To set a different error handler, update the public/index.php file and add in a few more lines to allow the front controller to forward any errors to the new error handler (in this case, ApplicationError). You don’t have to add the Controller suffix to the name because Zend Framework automatically does this for you. You also forward the user to indexAction within the ApplicationErrorController instead of errorAction. This is all done using the Zend_ Controller_ Plugin_ErrorHandler object’s setErrorHandlerController() and set Error Handler Action () setters.

Listing Updated FrontController in index.php: Using Setters

$FrontController = Zend_Controller_Front::getInstance();
$plugin = new Zend_Controller_Plugin_ErrorHandler();
$plugin->setErrorHandlerController("ApplicationError");
$plugin->setErrorHandlerAction("index");
$FrontController->registerPlugin($plugin);

Another simple way to condense the preceding code into a single line is to use the setErrorHandler() function that accepts a key-value pair array.

Listing Updated Front Controller

$FrontController = Zend_Controller_Front::getInstance();
$plugin = new Zend_Controller_Plugin_ErrorHandler();
$plugin->setErrorHandler(array("controller" => 'ApplicationError', "action" => 'index'));
$FrontController->registerPlugin($plugin);

Using Error Variables in the View

Another exciting feature of Zend Framework error handling is the capability to display internal Zend Framework errors that occur while rendering a page or calling a controller-action pair. To do this, you need to modify the controller that handles the errors. If you follow the preceding code, it will be the ApplicationErrorController.php file.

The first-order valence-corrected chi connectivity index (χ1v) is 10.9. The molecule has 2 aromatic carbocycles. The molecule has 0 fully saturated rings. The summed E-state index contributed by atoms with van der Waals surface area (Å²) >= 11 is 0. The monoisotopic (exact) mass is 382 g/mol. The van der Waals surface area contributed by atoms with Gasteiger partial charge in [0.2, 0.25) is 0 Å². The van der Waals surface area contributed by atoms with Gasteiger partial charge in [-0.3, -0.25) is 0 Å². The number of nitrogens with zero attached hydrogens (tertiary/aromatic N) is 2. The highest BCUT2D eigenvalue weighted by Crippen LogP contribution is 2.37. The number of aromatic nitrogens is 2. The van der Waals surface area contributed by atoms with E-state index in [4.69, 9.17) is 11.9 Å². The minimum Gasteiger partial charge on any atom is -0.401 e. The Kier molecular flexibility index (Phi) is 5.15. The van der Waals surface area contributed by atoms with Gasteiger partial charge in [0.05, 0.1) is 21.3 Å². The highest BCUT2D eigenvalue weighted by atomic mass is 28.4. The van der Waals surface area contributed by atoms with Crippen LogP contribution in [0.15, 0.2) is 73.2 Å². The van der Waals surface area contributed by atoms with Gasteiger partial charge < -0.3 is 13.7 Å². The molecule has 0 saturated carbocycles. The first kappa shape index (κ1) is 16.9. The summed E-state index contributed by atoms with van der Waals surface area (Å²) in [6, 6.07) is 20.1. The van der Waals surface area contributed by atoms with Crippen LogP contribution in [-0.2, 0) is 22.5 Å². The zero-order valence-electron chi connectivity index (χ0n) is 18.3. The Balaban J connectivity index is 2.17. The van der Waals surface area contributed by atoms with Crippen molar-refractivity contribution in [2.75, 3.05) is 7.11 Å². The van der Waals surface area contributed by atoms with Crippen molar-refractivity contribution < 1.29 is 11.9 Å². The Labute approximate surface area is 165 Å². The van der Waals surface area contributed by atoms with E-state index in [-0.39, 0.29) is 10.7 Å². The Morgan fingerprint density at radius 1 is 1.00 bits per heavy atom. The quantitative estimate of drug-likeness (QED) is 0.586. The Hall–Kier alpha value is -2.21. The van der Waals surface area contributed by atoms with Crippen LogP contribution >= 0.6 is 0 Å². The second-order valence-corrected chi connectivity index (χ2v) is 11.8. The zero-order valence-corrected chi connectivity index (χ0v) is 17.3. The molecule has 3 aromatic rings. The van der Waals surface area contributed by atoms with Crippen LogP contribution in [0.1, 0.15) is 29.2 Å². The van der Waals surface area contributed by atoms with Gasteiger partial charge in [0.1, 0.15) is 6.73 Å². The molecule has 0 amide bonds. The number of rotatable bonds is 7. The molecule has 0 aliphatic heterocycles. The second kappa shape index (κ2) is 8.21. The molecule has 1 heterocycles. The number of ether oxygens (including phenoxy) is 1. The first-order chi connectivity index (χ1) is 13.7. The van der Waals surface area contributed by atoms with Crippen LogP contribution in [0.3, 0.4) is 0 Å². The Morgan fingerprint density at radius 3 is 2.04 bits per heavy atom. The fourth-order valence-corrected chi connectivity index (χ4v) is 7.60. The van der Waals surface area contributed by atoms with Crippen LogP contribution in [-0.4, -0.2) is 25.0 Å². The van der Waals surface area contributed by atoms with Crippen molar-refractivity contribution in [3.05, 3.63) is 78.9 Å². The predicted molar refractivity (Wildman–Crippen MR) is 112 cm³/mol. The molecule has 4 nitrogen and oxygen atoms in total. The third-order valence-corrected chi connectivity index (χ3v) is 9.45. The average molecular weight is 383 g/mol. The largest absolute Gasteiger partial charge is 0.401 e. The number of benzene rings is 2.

In the indexAction() function, make the adjustments shown in Listing.

Listing Application Error Handler: indexAction()

public function indexAction(){
//Get the controller's errors.
$errors = $this->_getParam('error_handler');
$exception = $errors->exception;
//Initialize view variables.
$this->view->exception = $exception;
}

The new lines capture all the controller’s internal error messages and place them into the $exception variable. By utilizing _getParam(), you can retrieve any errors encountered from the current request object by passing the error_handler parameter. This parameter contains more information than you might need, but the exception attribute is most important for now. After you have the exception attribute information stored in its own object, you can do a lot with it. For starters, you can display the internal Zend Framework error message using getMessage(), as you do in Listing, or you can display the steps that Zend Framework took to get to the current error using getTrace().

The following line is required if you want to display the error in the .phtml file by making the exception object available there:

$this->view->exception = $exception;

Take a look at the functions shown in Table; Zend Framework provides you with a lot of useful information. You can use these functions to display the information stored in the exception object.

Zend_Exception Operations

Listing shows how to use the getMessage() function to get details of the exception in the view. This file is index.phtml in views/scripts/application-error/.

Listing index.phtml:Using getMessage()

<html>
<head>
<title>Untitled</title>
<link rel="stylesheet" type="text/css" href="my.css">
</head>
<body>
Whoops you encountered the below error.
<?php echo $this->exception->getMessage();?>
</body>
</html>

Because you have initialized the variable in the controller to use in the view, you can call up all functions available to you. If you want to display the trace, you can easily change the getMessage() call to getTrace() and print out the variable in your own way.